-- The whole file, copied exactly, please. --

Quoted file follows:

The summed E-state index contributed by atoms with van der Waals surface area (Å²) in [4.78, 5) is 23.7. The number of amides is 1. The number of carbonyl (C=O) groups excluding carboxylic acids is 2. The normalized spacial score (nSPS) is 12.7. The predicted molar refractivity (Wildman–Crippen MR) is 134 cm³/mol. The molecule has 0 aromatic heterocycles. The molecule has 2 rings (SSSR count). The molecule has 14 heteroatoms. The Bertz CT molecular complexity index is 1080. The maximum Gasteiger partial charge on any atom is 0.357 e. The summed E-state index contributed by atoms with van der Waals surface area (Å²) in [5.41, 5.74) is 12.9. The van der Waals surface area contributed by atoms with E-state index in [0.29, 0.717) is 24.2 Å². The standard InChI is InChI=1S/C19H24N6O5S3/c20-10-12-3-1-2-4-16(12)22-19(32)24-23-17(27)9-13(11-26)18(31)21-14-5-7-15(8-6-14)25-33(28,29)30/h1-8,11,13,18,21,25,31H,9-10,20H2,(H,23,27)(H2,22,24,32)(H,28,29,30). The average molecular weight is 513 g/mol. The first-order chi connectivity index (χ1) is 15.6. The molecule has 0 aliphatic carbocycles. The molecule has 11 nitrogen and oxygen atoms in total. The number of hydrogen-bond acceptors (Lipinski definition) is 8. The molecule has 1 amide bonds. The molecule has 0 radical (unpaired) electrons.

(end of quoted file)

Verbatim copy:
The summed E-state index contributed by atoms with van der Waals surface area (Å²) in [4.78, 5) is 23.7. The number of amides is 1. The number of carbonyl (C=O) groups excluding carboxylic acids is 2. The normalized spacial score (nSPS) is 12.7. The predicted molar refractivity (Wildman–Crippen MR) is 134 cm³/mol. The molecule has 0 aromatic heterocycles. The molecule has 2 rings (SSSR count). The molecule has 14 heteroatoms. The Bertz CT molecular complexity index is 1080. The maximum Gasteiger partial charge on any atom is 0.357 e. The summed E-state index contributed by atoms with van der Waals surface area (Å²) in [5.41, 5.74) is 12.9. The van der Waals surface area contributed by atoms with E-state index in [0.29, 0.717) is 24.2 Å². The standard InChI is InChI=1S/C19H24N6O5S3/c20-10-12-3-1-2-4-16(12)22-19(32)24-23-17(27)9-13(11-26)18(31)21-14-5-7-15(8-6-14)25-33(28,29)30/h1-8,11,13,18,21,25,31H,9-10,20H2,(H,23,27)(H2,22,24,32)(H,28,29,30). The average molecular weight is 513 g/mol. The first-order chi connectivity index (χ1) is 15.6. The molecule has 0 aliphatic carbocycles. The molecule has 11 nitrogen and oxygen atoms in total. The number of hydrogen-bond acceptors (Lipinski definition) is 8. The molecule has 1 amide bonds. The molecule has 0 radical (unpaired) electrons.